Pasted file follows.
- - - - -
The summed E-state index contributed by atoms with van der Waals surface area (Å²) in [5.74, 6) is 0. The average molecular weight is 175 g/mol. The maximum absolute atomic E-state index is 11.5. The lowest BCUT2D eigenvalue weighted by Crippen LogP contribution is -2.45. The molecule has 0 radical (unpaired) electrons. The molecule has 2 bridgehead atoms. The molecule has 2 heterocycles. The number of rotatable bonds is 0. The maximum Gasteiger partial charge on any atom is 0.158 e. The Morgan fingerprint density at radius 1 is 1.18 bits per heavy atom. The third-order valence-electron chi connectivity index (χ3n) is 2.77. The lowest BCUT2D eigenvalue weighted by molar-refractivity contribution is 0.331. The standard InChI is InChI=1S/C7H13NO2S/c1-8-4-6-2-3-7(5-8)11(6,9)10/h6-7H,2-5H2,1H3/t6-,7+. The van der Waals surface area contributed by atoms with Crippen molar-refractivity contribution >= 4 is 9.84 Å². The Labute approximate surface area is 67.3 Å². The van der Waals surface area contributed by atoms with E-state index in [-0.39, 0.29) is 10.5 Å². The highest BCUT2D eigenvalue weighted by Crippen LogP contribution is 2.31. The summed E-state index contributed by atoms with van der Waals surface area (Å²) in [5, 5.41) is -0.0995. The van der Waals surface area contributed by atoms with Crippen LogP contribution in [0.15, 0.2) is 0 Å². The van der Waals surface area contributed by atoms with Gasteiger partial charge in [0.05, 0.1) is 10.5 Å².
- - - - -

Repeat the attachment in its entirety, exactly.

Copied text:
The summed E-state index contributed by atoms with van der Waals surface area (Å²) in [5.74, 6) is 0. The average molecular weight is 175 g/mol. The maximum absolute atomic E-state index is 11.5. The lowest BCUT2D eigenvalue weighted by Crippen LogP contribution is -2.45. The molecule has 0 radical (unpaired) electrons. The molecule has 2 bridgehead atoms. The molecule has 2 heterocycles. The number of rotatable bonds is 0. The maximum Gasteiger partial charge on any atom is 0.158 e. The Morgan fingerprint density at radius 1 is 1.18 bits per heavy atom. The third-order valence-electron chi connectivity index (χ3n) is 2.77. The lowest BCUT2D eigenvalue weighted by molar-refractivity contribution is 0.331. The standard InChI is InChI=1S/C7H13NO2S/c1-8-4-6-2-3-7(5-8)11(6,9)10/h6-7H,2-5H2,1H3/t6-,7+. The van der Waals surface area contributed by atoms with Crippen molar-refractivity contribution >= 4 is 9.84 Å². The Labute approximate surface area is 67.3 Å². The van der Waals surface area contributed by atoms with E-state index in [-0.39, 0.29) is 10.5 Å². The highest BCUT2D eigenvalue weighted by Crippen LogP contribution is 2.31. The summed E-state index contributed by atoms with van der Waals surface area (Å²) in [5, 5.41) is -0.0995. The van der Waals surface area contributed by atoms with Crippen LogP contribution in [0.15, 0.2) is 0 Å². The van der Waals surface area contributed by atoms with Gasteiger partial charge in [0.05, 0.1) is 10.5 Å².